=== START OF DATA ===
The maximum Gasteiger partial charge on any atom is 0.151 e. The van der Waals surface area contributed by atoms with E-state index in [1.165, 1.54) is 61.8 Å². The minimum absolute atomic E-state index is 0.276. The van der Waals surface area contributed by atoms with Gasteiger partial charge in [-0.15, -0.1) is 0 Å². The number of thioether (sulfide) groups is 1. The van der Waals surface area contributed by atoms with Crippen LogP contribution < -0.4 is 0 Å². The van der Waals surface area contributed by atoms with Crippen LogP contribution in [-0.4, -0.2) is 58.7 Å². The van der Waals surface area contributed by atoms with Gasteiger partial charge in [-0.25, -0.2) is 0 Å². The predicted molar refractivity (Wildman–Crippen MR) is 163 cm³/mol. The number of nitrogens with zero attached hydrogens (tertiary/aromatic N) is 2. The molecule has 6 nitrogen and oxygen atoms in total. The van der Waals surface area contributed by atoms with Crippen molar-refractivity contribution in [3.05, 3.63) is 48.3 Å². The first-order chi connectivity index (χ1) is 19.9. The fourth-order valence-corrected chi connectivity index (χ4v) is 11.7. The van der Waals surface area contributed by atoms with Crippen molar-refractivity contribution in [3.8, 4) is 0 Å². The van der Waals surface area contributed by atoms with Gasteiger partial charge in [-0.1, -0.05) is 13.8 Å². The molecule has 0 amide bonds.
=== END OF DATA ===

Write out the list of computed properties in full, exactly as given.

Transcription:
The maximum Gasteiger partial charge on any atom is 0.151 e. The van der Waals surface area contributed by atoms with E-state index in [1.165, 1.54) is 61.8 Å². The minimum absolute atomic E-state index is 0.276. The van der Waals surface area contributed by atoms with Gasteiger partial charge in [-0.15, -0.1) is 0 Å². The number of thioether (sulfide) groups is 1. The van der Waals surface area contributed by atoms with Crippen LogP contribution < -0.4 is 0 Å². The van der Waals surface area contributed by atoms with Crippen LogP contribution in [-0.4, -0.2) is 58.7 Å². The van der Waals surface area contributed by atoms with Gasteiger partial charge in [-0.25, -0.2) is 0 Å². The predicted molar refractivity (Wildman–Crippen MR) is 163 cm³/mol. The number of nitrogens with zero attached hydrogens (tertiary/aromatic N) is 2. The molecule has 6 nitrogen and oxygen atoms in total. The van der Waals surface area contributed by atoms with Crippen molar-refractivity contribution in [3.05, 3.63) is 48.3 Å². The first-order chi connectivity index (χ1) is 19.9. The fourth-order valence-corrected chi connectivity index (χ4v) is 11.7. The van der Waals surface area contributed by atoms with Crippen molar-refractivity contribution in [3.8, 4) is 0 Å². The van der Waals surface area contributed by atoms with Gasteiger partial charge in [-0.1, -0.05) is 13.8 Å². The molecule has 0 amide bonds.